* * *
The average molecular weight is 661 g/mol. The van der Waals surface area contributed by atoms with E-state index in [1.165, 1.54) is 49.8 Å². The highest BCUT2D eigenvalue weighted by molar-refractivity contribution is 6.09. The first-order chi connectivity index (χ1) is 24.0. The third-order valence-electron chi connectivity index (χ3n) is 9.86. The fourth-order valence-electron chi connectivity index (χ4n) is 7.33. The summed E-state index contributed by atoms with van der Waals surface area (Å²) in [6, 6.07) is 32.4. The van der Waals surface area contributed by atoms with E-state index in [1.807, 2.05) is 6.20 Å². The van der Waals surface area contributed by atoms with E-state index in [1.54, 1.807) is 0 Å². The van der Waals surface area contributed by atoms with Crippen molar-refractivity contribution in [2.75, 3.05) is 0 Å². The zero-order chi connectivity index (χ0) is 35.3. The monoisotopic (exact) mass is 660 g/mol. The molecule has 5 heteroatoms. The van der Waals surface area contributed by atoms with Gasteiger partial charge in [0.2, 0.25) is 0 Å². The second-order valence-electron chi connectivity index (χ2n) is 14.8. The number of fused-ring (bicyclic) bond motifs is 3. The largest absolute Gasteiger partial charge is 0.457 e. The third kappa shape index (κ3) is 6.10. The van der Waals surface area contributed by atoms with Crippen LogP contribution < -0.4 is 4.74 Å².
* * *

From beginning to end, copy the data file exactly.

The average molecular weight is 661 g/mol. The van der Waals surface area contributed by atoms with E-state index in [1.165, 1.54) is 49.8 Å². The highest BCUT2D eigenvalue weighted by molar-refractivity contribution is 6.09. The first-order chi connectivity index (χ1) is 24.0. The third-order valence-electron chi connectivity index (χ3n) is 9.86. The fourth-order valence-electron chi connectivity index (χ4n) is 7.33. The summed E-state index contributed by atoms with van der Waals surface area (Å²) in [6, 6.07) is 32.4. The van der Waals surface area contributed by atoms with E-state index in [1.807, 2.05) is 6.20 Å². The van der Waals surface area contributed by atoms with E-state index in [1.54, 1.807) is 0 Å². The van der Waals surface area contributed by atoms with Crippen molar-refractivity contribution in [2.75, 3.05) is 0 Å². The zero-order chi connectivity index (χ0) is 35.3. The monoisotopic (exact) mass is 660 g/mol. The molecule has 5 heteroatoms. The van der Waals surface area contributed by atoms with Gasteiger partial charge in [0.2, 0.25) is 0 Å². The second-order valence-electron chi connectivity index (χ2n) is 14.8. The number of fused-ring (bicyclic) bond motifs is 3. The largest absolute Gasteiger partial charge is 0.457 e. The third kappa shape index (κ3) is 6.10. The van der Waals surface area contributed by atoms with Crippen LogP contribution < -0.4 is 4.74 Å².